Do Australia’s video game developers have a future?


This article is by Sebastien Darchen, a lecturer in planning at the University of Queensland. It first appeared on The Conversation and is re-published here with permission.

analysis For many years, the Australian videogame industry has been trying to carve a niche for itself internationally. There have been moments of success and moments of decline, but the sector’s true potential has never been fulfilled. But could we now be on the verge of a sustainable videogame industry in Australia? It would seem so – and, to be honest, it’s about time.

The nation’s game industry emerged in the late 1980s and experienced significant growth in the next decade-and-a-half, with the establishment of many game development studios. These studios were located mainly in Brisbane and Melbourne. They included (in Brisbane) studios such as Auran (1995), Wildfire Studios (1995), Krome Studios (1999), Pandemic Studios (2000) and Halfbrick Studios. In Melbourne they included Torus Games (1994), Tantalus Interactive (1994), and Blue Tongue (1995).

But the past few years haven’t been great for the industry, with several pioneer studios in Brisbane, Melbourne and Sydney closing their doors. Among these are Pandemic Studios in Brisbane, which closed in 2009, Krome Studios, which closed in 2010, and THQ’s Brisbane and Melbourne studios, which shut down in 2011. There are three main reasons for the downturn in this sector:

These challenges collide with the fact that, according to the Interactive Games and Entertainment Association’s (IGEA) Digital Australia 2012 report, 92% of Australian households have devices for playing games (compared to 88% last year) and that Australians spent $1.7 billion on videogames in 2010.

But Australia respresents only 2% of the world market, so Australian game companies need to export if they want to survive. One primary concern with the closure of keystone studios in Australia is the fact many professionals, or “talents”, are leaving to find work overseas. All of which raises the big question: where to from here?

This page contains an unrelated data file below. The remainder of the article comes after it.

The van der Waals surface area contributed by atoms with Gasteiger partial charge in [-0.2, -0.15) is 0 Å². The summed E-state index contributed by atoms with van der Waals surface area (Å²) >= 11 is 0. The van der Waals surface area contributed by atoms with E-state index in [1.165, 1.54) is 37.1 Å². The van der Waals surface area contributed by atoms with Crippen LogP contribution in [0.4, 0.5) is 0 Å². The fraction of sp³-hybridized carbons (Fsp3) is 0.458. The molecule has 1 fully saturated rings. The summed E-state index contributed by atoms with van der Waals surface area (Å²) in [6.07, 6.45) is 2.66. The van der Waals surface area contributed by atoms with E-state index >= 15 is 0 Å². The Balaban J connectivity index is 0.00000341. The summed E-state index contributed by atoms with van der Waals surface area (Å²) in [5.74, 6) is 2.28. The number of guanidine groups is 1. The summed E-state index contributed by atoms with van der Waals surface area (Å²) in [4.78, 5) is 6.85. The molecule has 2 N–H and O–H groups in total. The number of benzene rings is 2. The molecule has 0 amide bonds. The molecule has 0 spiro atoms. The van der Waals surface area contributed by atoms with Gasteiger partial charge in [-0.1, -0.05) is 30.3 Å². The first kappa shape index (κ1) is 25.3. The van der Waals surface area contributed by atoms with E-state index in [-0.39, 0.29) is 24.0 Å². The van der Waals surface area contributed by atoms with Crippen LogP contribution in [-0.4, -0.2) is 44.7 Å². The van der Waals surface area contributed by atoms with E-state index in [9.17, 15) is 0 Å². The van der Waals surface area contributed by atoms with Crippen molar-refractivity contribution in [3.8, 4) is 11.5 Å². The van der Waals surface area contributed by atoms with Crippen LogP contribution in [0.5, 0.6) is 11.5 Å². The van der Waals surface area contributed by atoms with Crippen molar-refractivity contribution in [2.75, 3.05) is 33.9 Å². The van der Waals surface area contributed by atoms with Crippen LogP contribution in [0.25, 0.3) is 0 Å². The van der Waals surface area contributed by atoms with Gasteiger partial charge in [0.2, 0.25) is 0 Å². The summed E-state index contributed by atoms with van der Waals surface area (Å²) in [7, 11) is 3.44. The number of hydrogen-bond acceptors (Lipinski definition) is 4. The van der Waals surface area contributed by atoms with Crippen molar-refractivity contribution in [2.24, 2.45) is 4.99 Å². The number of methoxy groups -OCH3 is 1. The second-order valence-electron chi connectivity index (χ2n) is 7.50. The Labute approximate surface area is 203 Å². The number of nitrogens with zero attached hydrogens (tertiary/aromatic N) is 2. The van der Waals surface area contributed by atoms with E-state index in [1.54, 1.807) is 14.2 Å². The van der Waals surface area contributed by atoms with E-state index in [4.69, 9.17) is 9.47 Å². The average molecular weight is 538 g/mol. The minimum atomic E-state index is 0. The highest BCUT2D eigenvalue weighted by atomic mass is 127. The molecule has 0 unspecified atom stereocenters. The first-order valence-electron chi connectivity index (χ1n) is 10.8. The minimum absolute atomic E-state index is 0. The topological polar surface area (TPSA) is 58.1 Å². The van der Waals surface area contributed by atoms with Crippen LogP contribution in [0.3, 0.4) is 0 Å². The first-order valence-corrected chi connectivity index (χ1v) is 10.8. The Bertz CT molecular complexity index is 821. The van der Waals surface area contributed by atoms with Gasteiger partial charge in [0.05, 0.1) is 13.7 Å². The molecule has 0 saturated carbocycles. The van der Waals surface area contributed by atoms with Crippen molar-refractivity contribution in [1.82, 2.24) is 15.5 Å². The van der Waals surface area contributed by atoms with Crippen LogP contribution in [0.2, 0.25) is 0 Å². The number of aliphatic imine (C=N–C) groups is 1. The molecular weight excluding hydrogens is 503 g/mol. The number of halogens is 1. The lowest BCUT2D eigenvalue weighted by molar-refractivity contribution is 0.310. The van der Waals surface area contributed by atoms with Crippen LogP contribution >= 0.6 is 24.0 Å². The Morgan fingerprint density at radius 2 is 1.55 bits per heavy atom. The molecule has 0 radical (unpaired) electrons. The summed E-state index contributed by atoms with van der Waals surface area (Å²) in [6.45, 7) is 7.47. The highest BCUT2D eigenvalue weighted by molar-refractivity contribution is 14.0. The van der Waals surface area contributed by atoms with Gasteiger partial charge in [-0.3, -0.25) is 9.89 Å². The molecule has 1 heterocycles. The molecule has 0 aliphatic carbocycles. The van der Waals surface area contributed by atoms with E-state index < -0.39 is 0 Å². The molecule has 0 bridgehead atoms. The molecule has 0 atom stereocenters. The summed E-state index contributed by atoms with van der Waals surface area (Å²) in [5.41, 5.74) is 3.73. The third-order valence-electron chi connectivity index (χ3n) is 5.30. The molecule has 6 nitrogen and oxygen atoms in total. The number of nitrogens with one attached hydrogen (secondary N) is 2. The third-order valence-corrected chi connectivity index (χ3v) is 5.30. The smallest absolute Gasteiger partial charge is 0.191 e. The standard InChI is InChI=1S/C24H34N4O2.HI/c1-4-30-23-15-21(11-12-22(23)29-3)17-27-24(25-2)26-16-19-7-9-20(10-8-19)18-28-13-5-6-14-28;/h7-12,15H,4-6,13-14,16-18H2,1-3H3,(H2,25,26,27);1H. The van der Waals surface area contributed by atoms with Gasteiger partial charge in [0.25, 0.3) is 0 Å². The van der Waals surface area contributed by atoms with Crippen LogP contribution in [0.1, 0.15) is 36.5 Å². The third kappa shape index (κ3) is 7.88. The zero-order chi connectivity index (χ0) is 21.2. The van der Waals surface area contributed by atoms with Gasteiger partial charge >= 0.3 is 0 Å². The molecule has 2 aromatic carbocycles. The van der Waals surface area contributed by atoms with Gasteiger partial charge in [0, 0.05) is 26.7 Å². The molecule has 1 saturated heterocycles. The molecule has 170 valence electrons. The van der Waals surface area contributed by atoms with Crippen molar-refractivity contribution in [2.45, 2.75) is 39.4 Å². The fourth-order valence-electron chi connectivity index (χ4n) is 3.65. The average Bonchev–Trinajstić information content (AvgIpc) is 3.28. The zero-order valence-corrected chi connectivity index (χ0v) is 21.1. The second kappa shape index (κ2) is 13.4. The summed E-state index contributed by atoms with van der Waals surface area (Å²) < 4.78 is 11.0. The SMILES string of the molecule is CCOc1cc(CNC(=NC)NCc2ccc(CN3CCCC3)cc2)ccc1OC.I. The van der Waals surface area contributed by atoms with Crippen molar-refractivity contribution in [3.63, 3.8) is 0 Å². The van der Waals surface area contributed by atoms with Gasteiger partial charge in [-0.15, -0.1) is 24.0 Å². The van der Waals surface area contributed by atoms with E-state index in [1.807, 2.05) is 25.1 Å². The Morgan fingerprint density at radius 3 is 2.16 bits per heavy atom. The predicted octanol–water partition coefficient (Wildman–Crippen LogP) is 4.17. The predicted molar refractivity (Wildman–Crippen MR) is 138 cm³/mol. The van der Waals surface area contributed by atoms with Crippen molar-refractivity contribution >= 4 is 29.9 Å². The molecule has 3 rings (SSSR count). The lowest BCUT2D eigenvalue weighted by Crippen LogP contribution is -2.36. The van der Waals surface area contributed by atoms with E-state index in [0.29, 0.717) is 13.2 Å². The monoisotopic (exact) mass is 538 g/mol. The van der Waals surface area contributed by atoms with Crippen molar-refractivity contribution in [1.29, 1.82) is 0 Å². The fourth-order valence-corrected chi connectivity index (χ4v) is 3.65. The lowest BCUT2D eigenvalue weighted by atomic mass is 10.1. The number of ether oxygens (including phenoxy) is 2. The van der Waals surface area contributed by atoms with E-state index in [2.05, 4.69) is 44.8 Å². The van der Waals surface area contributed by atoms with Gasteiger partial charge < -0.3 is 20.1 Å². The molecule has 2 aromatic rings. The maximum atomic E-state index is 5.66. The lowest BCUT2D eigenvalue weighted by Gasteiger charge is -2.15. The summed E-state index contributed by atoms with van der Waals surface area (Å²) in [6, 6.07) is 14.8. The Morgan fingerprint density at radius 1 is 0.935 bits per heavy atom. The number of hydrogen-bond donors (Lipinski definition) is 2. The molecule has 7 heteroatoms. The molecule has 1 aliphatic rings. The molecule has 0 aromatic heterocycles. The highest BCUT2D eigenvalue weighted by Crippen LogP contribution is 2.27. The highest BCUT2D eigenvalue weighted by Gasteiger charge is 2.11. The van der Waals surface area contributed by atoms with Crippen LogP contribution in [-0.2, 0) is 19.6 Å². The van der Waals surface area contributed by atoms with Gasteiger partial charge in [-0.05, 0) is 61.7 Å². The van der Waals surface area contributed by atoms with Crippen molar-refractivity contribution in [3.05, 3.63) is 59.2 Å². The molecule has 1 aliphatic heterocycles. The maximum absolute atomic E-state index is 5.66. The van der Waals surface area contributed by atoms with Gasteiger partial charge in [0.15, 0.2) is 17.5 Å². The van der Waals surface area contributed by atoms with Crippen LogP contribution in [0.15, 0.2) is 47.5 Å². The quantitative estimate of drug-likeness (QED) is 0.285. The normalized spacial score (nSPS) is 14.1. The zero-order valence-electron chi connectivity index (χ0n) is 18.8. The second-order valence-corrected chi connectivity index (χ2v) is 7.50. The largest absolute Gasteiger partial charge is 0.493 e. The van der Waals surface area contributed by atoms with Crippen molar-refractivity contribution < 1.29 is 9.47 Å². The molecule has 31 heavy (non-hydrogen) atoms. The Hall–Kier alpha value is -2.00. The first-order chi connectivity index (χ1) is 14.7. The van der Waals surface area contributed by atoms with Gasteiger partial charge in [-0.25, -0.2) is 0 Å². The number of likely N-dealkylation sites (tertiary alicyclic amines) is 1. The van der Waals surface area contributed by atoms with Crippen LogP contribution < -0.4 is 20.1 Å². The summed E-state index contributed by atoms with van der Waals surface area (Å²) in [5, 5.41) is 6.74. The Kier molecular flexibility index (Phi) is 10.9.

If we look at interactive entertainment in Australia in 2006/2007, the industry’s total income was A$136.9m, with A$116.9m (85% of income) coming from the provision of services to other businesses. Of this service income, 93% came from overseas sources. In comparison, the film and television industry relies less on fee-for-service work.

The film and television industry in Australia has experienced more government support than the video game industry because it employs more people: 13,844 people in June 2007 compared with 1,431 workers in video games. (These 1,431 people were spread across 45 game development businesses, located mainly in Queensland and Victoria.) The fact the Australian game industry was mostly relying on international game studios and publishers (which is especially true for Queensland) is one of the main weaknesses of the industry.

Victoria has been the most proactive in supporting the industry and it was the first Australian state to provide government funding for its game industry in 1996. In 2000, it launched Game Plan, a statement of support for the computer game industry, followed by Game Plan: the Next Level in 2001. With the creation of Film Victoria in 2001 – which administers the Digital Media Fund – Victoria has a long tradition of supporting the videogame industry.